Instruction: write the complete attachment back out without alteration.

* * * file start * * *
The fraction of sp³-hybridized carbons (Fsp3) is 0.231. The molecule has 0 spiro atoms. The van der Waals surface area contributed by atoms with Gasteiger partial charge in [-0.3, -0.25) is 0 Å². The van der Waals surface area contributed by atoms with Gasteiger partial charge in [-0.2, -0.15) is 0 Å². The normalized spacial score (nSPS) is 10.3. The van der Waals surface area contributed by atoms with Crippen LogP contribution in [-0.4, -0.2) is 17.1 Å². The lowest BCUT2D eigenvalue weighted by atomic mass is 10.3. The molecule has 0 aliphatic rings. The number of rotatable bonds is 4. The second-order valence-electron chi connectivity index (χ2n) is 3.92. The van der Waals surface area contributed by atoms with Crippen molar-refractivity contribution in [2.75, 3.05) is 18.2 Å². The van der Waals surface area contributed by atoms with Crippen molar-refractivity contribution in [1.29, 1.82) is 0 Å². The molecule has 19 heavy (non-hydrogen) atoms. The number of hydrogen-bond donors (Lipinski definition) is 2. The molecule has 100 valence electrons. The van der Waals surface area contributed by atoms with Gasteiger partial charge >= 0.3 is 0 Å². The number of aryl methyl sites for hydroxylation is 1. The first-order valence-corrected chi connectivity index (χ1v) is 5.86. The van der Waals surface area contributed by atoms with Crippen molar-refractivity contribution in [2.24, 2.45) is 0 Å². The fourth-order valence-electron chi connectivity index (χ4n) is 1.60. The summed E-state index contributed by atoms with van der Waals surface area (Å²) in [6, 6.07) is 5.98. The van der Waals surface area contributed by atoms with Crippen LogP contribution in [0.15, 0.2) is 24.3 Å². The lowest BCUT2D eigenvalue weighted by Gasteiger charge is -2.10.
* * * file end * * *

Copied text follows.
The fraction of sp³-hybridized carbons (Fsp3) is 0.231. The molecule has 0 spiro atoms. The van der Waals surface area contributed by atoms with Gasteiger partial charge in [-0.3, -0.25) is 0 Å². The van der Waals surface area contributed by atoms with Gasteiger partial charge in [-0.2, -0.15) is 0 Å². The normalized spacial score (nSPS) is 10.3. The van der Waals surface area contributed by atoms with Crippen LogP contribution in [-0.4, -0.2) is 17.1 Å². The lowest BCUT2D eigenvalue weighted by atomic mass is 10.3. The molecule has 0 aliphatic rings. The number of rotatable bonds is 4. The second-order valence-electron chi connectivity index (χ2n) is 3.92. The van der Waals surface area contributed by atoms with Crippen molar-refractivity contribution in [2.75, 3.05) is 18.2 Å². The van der Waals surface area contributed by atoms with Crippen molar-refractivity contribution in [1.29, 1.82) is 0 Å². The molecule has 19 heavy (non-hydrogen) atoms. The number of hydrogen-bond donors (Lipinski definition) is 2. The molecule has 100 valence electrons. The van der Waals surface area contributed by atoms with Gasteiger partial charge >= 0.3 is 0 Å². The number of aryl methyl sites for hydroxylation is 1. The first-order valence-corrected chi connectivity index (χ1v) is 5.86. The van der Waals surface area contributed by atoms with Crippen molar-refractivity contribution in [2.24, 2.45) is 0 Å². The fourth-order valence-electron chi connectivity index (χ4n) is 1.60. The summed E-state index contributed by atoms with van der Waals surface area (Å²) in [6, 6.07) is 5.98. The van der Waals surface area contributed by atoms with Crippen LogP contribution in [0.15, 0.2) is 24.3 Å². The lowest BCUT2D eigenvalue weighted by Gasteiger charge is -2.10.